9 December 2008
Writing for the shakuhachi
Songs of the Earth and Sky
Johanna Selleck's new chamber work for shakuhachi and two percussionists forms part of the forthcoming Shakuhachi Chamber Music Composition Competition concert. Here, she writes about her work and the challenges of writing for the shakuhachi.
Songs of the Earth and Sky was commissioned by shakuhachi master, Andrew MacGregor, for the inaugural concert of the Shakuhachi Chamber Music Competition, 2008. The work builds on eight years of collaboration between Andrew and me, beginning with the premiere performance of the first movement of Becoming at the Port Fairy Festival in 2000. Becoming evolved gradually into a five-movement multimedia work of over an hour’s duration, composed for shakuhachi, string quartet, soprano, countertenor, and bass. With Andrew’s help, I was able to test my compositional ideas as the piece developed, which provided me with the opportunity to learn about and explore the full potential of the shakuhachi in combination with Western instruments. In the process, I became aware of the shakuhachi’s extraordinary palette of timbral colours, its emotive power, and its magical ability to blend with other instrumental sounds.
Writing for the shakuhachi in Western notation poses many challenges. The instrument’s unique capabilities require an imaginative approach on the part of the composer, but one which is firmly grounded in knowledge of traditional techniques. The composer must find ways to adapt this knowledge to new contexts and to convey the meaning clearly in the score. Issues arise as to how much and what type of instruction a composer should incorporate: the dividing line between performance technique and compositional licence is often blurred. In order to open up the expressive possibilities of the instrument, I have learnt to allow for considerable freedom of expression on the part of the performer, including in the piece optional sections of improvisation.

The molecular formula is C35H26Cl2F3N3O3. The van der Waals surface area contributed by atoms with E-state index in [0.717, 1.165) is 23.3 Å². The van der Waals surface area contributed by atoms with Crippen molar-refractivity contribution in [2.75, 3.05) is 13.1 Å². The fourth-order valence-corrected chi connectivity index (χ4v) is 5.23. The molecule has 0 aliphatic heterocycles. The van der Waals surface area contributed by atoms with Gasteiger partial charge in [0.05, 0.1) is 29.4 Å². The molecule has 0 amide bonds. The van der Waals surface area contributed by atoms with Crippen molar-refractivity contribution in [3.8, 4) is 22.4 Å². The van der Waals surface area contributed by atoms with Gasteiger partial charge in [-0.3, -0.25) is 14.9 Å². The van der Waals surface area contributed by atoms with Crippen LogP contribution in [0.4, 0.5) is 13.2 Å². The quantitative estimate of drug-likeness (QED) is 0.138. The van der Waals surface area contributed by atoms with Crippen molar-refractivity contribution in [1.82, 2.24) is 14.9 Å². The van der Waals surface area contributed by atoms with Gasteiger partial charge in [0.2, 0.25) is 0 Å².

Songs of the Earth and Sky will be premiered on the 13th December with Anne Norman on shakuhachi, accompanied by Peter Neville and Eugene Ughetti on percussion. Together, Anne and I worked very carefully through my score, listening to every notated gesture (korokoro trills, muraiki breath effects etc.) and determining the best way to achieve the desired effect. Before writing the piece, I also had a session with Eugene Ughetti, exploring the sound world of tuned gongs. The opportunity to work on a piece in this way, with performers who are as skilled and conscientious as Anne and Eugene, is very valuable to me as composer.
The work unfolds slowly and spaciously with tuned gongs, rolled cymbal and tubular bells. The intention is to invoke a primordial and timeless sound world: the ancient earth with a limitless expanse of sky above. The shakuhachi inhabits both worlds, at times floating ethereally above, at other times descending to merge with the sounds of a 'groaning' earth. The middle section builds to a heavy climax of heaving earth and thunderous sky, and out of this, the lone voice of the shakuhachi emerges.
Various colour combinations between the shakuhachi and the percussion are explored, such as the portamento effects of the shakuhachi, which are echoed in the Beijing opera gong’s inherent glissando. The work is structured in three sections. The first explores the shakuhachi in combination with gongs and metal percussion. The second focuses on woods and drums, leading into a cadenza, after which harmony and melody are brought to the fore with the entry of the vibraphone. Finally, all the instruments – tuned and untuned – join together for the concluding 'song'.
© Australian Music Centre (2008) — Permission must be obtained from the AMC if you wish to reproduce this article either online or in print.
Johanna Selleck is a composer, flautist and writer.
Be the first to share add your thoughts and opinions in response to this article.
You must login to post a comment.